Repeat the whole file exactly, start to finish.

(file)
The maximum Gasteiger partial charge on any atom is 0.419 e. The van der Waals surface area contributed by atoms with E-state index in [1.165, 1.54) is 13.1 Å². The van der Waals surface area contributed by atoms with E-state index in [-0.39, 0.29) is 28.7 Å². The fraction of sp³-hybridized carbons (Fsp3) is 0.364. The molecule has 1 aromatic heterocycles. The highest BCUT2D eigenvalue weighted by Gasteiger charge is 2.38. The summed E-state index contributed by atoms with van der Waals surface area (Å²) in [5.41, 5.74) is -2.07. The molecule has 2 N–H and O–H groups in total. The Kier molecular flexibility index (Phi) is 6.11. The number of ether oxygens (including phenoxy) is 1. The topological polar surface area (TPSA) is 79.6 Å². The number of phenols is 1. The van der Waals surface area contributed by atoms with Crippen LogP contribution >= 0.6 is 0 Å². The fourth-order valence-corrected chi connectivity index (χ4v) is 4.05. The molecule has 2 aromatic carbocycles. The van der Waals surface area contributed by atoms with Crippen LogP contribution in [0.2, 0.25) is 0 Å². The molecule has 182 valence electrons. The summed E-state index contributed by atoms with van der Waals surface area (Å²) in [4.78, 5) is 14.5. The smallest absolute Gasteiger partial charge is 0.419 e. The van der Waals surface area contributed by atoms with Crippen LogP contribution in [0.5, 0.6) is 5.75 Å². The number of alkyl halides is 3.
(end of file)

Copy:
The maximum Gasteiger partial charge on any atom is 0.419 e. The van der Waals surface area contributed by atoms with E-state index in [1.165, 1.54) is 13.1 Å². The van der Waals surface area contributed by atoms with E-state index in [-0.39, 0.29) is 28.7 Å². The fraction of sp³-hybridized carbons (Fsp3) is 0.364. The molecule has 1 aromatic heterocycles. The highest BCUT2D eigenvalue weighted by Gasteiger charge is 2.38. The summed E-state index contributed by atoms with van der Waals surface area (Å²) in [5.41, 5.74) is -2.07. The molecule has 2 N–H and O–H groups in total. The Kier molecular flexibility index (Phi) is 6.11. The number of ether oxygens (including phenoxy) is 1. The topological polar surface area (TPSA) is 79.6 Å². The number of phenols is 1. The van der Waals surface area contributed by atoms with Crippen LogP contribution >= 0.6 is 0 Å². The fourth-order valence-corrected chi connectivity index (χ4v) is 4.05. The molecule has 2 aromatic carbocycles. The van der Waals surface area contributed by atoms with Crippen LogP contribution in [0.2, 0.25) is 0 Å². The molecule has 182 valence electrons. The summed E-state index contributed by atoms with van der Waals surface area (Å²) in [4.78, 5) is 14.5. The smallest absolute Gasteiger partial charge is 0.419 e. The van der Waals surface area contributed by atoms with Crippen LogP contribution in [0.5, 0.6) is 5.75 Å². The number of alkyl halides is 3.